GLADNEY: We have received about 350 profiles so far, but expect to receive between 500-550 profiles alternately. The children are from 9 provinces including: Shanghai, Tianjin, Hunan, Jiangxi, Guizhou, Anhui, Fujian, Gansu, and Hebei.
HOLT: We received dozens of files for children in Beijing, Guangxi, Hubei, Niemenggu, Shandong and Shanxi. Many of the children we’ve been asked to advocate for are already featured on the “shared list” tab of our photolisting or they are children we’ve advocated for in the past. Most of the children are older or have more moderate to major special needs, including rare or difficult-to-diagnose cognitive disabilities, common-but-more-involved physical and developmental conditions like severe cerebral palsy or Down syndrome, and other more complex physical or emotional needs. For this reason, finding a family with the resources and knowledge to offer a loving and secure home may be more difficult.
LIFELINE: We are still receiving files, but so far, have received about 300 files! These files have come from Guangdong, Jiangsu, Yunnan, Ningxia, Sichuan and Qinghai provinces. We anticipate we will have approximately 565 files when all have been received. Y’all, that is 565 little ones that may not have ever had a chance be known to the adoption community without this opportunity! This is why we are so excited about being a part of this program. All of these little lives are so valuable. They were fearfully and wonderfully made in the image of a Loving Father and they all deserve the chance at having a loving family.
Q: Has your agency facilitated concurrent adoptions in the past and do you anticipate making any changes now that the FSL program has been implemented?
CCAI: We do of course support families in pursuing concurrent adoptions, provided they are approved by their social worker and home study agency to adopt two children at the same time; no changes to this practice are expected.
GLADNEY: Gladney believes that in almost all cases it is in the best interest of a child to be placed one at a time into a family. We generally only facilitate adoptions of related siblings. We currently consider exceptions in very limited situations, involving older children with a relationship who have lived together for an extended period of time. Gladney does not plan to make any changes in light of the shared list project.
HOLT: Yes, we facilitate concurrent adoptions for biological siblings or children who have a sibling-like relationship in their orphanage or foster home. We do not plan to change our policy, since our methods are in the best interest of the child or children.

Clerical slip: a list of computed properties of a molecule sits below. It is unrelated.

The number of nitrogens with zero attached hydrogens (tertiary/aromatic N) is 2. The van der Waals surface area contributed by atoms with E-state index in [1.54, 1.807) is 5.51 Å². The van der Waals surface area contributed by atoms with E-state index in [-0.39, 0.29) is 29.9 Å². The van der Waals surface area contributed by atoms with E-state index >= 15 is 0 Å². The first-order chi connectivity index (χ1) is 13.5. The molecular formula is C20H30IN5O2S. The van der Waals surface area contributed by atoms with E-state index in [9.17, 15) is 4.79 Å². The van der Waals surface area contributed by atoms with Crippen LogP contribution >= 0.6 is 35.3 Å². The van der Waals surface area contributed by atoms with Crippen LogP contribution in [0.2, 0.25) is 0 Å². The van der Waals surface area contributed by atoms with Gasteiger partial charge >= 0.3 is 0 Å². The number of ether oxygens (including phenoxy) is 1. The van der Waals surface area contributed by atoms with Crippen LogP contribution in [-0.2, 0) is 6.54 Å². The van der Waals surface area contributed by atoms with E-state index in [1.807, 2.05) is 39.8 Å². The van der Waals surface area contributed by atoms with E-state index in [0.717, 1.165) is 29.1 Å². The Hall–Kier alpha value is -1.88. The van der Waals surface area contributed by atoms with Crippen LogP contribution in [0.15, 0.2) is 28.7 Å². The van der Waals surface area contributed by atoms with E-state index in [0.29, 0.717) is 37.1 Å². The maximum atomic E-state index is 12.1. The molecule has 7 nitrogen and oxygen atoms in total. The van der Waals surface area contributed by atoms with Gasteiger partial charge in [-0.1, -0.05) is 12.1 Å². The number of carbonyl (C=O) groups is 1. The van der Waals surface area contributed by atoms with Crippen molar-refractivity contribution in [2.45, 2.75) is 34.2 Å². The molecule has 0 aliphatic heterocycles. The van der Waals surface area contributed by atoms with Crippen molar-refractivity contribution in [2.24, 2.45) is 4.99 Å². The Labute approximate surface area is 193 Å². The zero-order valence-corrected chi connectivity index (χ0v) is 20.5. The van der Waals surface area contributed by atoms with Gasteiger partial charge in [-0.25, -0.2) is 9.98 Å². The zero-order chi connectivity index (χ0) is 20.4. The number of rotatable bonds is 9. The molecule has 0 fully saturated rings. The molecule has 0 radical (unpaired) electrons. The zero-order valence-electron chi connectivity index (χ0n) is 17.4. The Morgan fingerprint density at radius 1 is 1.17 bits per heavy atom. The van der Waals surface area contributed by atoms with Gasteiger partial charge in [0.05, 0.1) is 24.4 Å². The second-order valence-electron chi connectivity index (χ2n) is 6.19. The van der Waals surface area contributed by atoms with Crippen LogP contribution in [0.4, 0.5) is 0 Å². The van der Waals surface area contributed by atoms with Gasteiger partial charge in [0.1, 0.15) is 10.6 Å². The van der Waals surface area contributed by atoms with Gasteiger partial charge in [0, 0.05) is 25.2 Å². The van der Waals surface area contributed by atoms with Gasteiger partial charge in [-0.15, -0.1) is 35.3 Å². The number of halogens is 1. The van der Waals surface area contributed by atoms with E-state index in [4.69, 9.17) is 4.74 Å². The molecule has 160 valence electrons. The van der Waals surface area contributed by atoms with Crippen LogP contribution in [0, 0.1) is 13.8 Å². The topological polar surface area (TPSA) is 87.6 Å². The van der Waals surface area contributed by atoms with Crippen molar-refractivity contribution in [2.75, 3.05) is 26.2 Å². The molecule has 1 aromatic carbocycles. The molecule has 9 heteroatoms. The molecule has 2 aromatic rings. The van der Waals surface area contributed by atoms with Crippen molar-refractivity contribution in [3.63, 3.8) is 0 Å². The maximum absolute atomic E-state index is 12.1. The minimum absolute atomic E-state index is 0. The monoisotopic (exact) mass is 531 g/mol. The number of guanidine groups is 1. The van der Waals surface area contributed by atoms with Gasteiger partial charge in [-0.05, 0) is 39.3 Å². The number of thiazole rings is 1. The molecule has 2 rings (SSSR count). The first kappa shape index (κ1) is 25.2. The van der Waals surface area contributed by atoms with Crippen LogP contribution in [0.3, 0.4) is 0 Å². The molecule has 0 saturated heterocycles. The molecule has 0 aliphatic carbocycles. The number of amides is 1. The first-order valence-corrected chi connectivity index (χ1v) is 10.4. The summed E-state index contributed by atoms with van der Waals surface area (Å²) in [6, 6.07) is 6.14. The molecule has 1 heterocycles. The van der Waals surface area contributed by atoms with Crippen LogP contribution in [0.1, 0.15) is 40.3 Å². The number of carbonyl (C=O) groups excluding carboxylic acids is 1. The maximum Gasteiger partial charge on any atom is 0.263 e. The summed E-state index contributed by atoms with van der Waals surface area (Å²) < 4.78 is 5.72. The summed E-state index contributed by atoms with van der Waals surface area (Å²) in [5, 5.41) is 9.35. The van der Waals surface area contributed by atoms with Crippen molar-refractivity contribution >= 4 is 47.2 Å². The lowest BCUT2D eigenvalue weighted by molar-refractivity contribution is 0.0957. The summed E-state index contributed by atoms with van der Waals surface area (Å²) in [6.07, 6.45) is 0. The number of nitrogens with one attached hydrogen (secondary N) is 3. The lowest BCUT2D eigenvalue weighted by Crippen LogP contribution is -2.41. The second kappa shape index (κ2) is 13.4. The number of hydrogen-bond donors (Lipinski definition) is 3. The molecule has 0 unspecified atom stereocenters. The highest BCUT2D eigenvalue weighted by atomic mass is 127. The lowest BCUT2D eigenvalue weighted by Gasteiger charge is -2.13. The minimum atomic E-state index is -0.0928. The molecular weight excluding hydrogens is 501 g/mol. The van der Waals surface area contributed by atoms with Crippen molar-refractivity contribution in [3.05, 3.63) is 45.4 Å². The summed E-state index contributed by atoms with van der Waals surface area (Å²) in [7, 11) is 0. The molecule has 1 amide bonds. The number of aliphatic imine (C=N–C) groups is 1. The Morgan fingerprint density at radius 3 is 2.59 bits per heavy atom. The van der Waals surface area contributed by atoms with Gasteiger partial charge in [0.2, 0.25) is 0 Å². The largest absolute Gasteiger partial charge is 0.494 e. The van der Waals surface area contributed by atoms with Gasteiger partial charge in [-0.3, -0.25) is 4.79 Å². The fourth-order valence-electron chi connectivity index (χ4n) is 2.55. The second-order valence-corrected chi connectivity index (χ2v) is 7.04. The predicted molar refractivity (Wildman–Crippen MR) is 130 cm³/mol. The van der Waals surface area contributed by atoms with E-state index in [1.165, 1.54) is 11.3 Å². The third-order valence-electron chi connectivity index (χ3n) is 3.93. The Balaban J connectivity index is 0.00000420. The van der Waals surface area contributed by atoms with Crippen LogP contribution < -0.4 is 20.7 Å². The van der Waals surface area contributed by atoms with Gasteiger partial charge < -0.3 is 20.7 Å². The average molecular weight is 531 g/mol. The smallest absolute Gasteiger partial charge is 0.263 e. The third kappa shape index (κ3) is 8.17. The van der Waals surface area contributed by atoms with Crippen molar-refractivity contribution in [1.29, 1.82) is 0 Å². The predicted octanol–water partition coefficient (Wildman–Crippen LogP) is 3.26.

LIFELINE: Lifeline has facilitated concurrent adoptions in the past and we now facilitate concurrent adoptions on a case by case basis, always looking first at the best interest of the child/children being adopted. As international adoption became more challenging, seeing file discrepancies became more frequent and the children available for adoption were now older and many had more significant medical special needs, our team looked very closely at this option; again, wanting to be sure we were acting in the best interest of the child/children being pursued concurrently. It is very important to us that families are prepared for the additional difficulties of bringing home two children and that they are equipped for these challenges through training offered by our China team and our post-adoption team.
Q: Will your agency be willing to transfer a file for a family ready to submit LOI with another agency?
CCAI: We are absolutely willing to transfer a FSL child’s file to another agency for a committed family.
GLADNEY: We are willing to share the 500 plus child files with other agencies and prospective parents. We hope that the children’s files will be reviewed by multiple agencies and parents. An agency can request to review a profile from Gladney on behalf of its families. Agencies can submit their families to CCCWA for matching through the database. When Gladney is contacted by a family that does not have a relationship with another agency, we will share a file with such a family after we learn more about the family.
HOLT: Yes, we are willing to transfer files for children featured on the “shared list” tab of our photolisting; assuming, of course, a Holt family isn’t already reviewing that file. Every agency will need to work together to find families for children from the shared list.